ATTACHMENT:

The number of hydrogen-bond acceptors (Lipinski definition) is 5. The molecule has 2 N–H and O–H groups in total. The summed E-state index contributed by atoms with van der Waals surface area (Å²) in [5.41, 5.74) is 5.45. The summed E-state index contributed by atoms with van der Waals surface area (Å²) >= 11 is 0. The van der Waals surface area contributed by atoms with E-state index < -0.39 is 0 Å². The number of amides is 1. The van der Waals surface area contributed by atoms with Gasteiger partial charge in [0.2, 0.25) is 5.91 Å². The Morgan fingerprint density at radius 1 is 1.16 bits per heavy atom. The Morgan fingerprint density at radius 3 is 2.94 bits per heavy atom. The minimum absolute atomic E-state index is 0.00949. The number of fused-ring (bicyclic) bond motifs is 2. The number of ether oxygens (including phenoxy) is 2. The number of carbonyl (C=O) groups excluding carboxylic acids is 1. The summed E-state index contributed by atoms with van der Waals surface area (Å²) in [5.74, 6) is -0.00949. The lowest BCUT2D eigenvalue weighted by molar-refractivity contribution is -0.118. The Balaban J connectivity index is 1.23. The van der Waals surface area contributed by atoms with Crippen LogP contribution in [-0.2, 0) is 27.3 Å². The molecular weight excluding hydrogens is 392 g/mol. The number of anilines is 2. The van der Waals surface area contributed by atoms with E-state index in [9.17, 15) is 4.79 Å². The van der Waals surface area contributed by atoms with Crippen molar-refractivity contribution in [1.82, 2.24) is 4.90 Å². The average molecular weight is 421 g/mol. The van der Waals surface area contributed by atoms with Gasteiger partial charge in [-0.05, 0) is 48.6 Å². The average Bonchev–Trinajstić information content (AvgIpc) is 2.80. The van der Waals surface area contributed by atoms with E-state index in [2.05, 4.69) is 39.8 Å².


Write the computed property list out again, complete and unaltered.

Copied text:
The number of hydrogen-bond acceptors (Lipinski definition) is 5. The molecule has 2 N–H and O–H groups in total. The summed E-state index contributed by atoms with van der Waals surface area (Å²) in [5.41, 5.74) is 5.45. The summed E-state index contributed by atoms with van der Waals surface area (Å²) >= 11 is 0. The van der Waals surface area contributed by atoms with E-state index < -0.39 is 0 Å². The number of amides is 1. The van der Waals surface area contributed by atoms with Gasteiger partial charge in [0.2, 0.25) is 5.91 Å². The Morgan fingerprint density at radius 1 is 1.16 bits per heavy atom. The Morgan fingerprint density at radius 3 is 2.94 bits per heavy atom. The minimum absolute atomic E-state index is 0.00949. The number of fused-ring (bicyclic) bond motifs is 2. The number of ether oxygens (including phenoxy) is 2. The number of carbonyl (C=O) groups excluding carboxylic acids is 1. The summed E-state index contributed by atoms with van der Waals surface area (Å²) in [5.74, 6) is -0.00949. The lowest BCUT2D eigenvalue weighted by molar-refractivity contribution is -0.118. The Balaban J connectivity index is 1.23. The van der Waals surface area contributed by atoms with Crippen LogP contribution in [-0.2, 0) is 27.3 Å². The molecular weight excluding hydrogens is 392 g/mol. The number of anilines is 2. The van der Waals surface area contributed by atoms with E-state index in [9.17, 15) is 4.79 Å². The van der Waals surface area contributed by atoms with Crippen molar-refractivity contribution in [1.82, 2.24) is 4.90 Å². The average molecular weight is 421 g/mol. The van der Waals surface area contributed by atoms with Gasteiger partial charge in [-0.05, 0) is 48.6 Å². The average Bonchev–Trinajstić information content (AvgIpc) is 2.80. The van der Waals surface area contributed by atoms with E-state index in [2.05, 4.69) is 39.8 Å².